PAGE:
Rex W. Tillerson
Secretary of State
Opening Remarks Before the Senate Foreign Relations Committee
Washington, DC
June 13, 2017

CHAIRMAN CORKER: Thank you, sir. Mr. Secretary, since I know you just made an announcement, before you begin your opening comments, would you like to go ahead and share with us what has just occurred and then do your opening statement?

SECRETARY TILLERSON: Well, some of you may have seen a press release that was put out just before I arrived announcing that at the President’s direction, the Department of State has secured the release of Otto Warmbier from North Korea. He is on his way, en route home, to be reunited with his family. We continue our discussions with the North Korean regime regarding the release of the three other American citizens that have been detained. We have no comment on Mr. Warmbier’s condition, out of respect to him and the family, and that is the statement that was released.

CHAIRMAN CORKER: Very good. Well, listen, we look forward to your opening comment and questions. Thank you again for being here, and you can begin with that, if you would. Thank you.

SECRETARY TILLERSON: Well, thank you, Chairman Corker, Ranking Member Cardin, distinguished members of the committee. Thank you for the opportunity to discuss this administration’s State Department and USAID request for Fiscal Year 2018.

As we all know, America’s global competitive advantages and standing as a leader are under constant challenge. The dedicated men and women of the State Department and USAID carry out the important and often perilous work of advancing America’s interest every day, 24/7, 365 days a year. That mission is unchanged.

However, the State Department and USAID, like many other institutions here and around the world, have not evolved in their responsiveness as quickly as new challenges and threats to our national security have changed and are changing. We are challenged to respond to a post-Cold War world that set in motion new global dynamics, and a post-9/11 world characterized by historic new threats that present themselves in ways never seen before, enabled by technological tools that we have been ill-prepared to engage.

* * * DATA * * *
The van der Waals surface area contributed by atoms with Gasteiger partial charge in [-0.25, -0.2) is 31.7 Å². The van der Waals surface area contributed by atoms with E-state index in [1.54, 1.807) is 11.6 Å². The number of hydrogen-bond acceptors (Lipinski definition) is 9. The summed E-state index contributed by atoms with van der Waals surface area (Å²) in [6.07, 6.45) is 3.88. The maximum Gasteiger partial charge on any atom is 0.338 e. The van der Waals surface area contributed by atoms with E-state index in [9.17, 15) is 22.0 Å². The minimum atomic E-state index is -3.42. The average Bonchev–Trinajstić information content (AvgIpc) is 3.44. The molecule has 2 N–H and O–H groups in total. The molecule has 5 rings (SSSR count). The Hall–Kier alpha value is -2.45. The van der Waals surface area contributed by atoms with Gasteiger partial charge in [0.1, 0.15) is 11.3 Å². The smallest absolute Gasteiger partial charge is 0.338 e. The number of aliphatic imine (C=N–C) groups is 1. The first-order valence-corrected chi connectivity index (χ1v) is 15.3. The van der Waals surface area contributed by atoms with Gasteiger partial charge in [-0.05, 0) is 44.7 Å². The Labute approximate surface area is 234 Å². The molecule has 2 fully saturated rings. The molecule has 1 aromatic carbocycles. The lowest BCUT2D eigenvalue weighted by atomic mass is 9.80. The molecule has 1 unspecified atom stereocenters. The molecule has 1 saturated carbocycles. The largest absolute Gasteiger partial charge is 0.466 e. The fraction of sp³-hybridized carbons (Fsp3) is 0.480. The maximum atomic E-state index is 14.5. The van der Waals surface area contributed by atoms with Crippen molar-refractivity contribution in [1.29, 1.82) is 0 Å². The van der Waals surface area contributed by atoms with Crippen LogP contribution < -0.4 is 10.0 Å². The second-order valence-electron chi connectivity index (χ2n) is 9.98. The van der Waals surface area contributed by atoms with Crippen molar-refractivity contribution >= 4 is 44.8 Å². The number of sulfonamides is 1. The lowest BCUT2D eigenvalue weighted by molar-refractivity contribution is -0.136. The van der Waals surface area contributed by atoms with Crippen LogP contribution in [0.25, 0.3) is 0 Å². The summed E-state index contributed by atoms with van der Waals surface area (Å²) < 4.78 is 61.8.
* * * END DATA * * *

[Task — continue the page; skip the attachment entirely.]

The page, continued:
The 21st century has already presented many evolving challenges to U.S. national security and economic prosperity. We must develop proactive responses to protect and advance the interest of the American people.

With such a broad array of threats facing the United States, the Fiscal Year 2018 budget request of $37.6 billion aligns with the administration’s objective of making America’s security our top priority. The first responsibility of government is the security of its own citizens, and we will orient our diplomatic efforts toward fulfilling that commitment.

While our mission will also be focused on advancing the economic interest of the American people, the State Department’s primary focus will be to protect our citizens at home and abroad. Our mission is at all times guided by our longstanding values of freedom, democracy, individual liberty, and human dignity. The conviction of our country’s founders is enduring: that all men are endowed by their creator with certain unalienable rights. As a nation, we hold high the aspiration that all will one day experience the freedoms we have known.

In our young administration’s foreign policy, we are motivated by the conviction that the more we engage with other nations on issues of security and prosperity, the more we will have opportunities to shape the human rights conditions in those nations. History has shown that the United States leaves a footprint of freedom wherever it goes. Ensuring the security and prosperity of the American people and advancing our values has necessitated difficult decisions in other areas of our budget.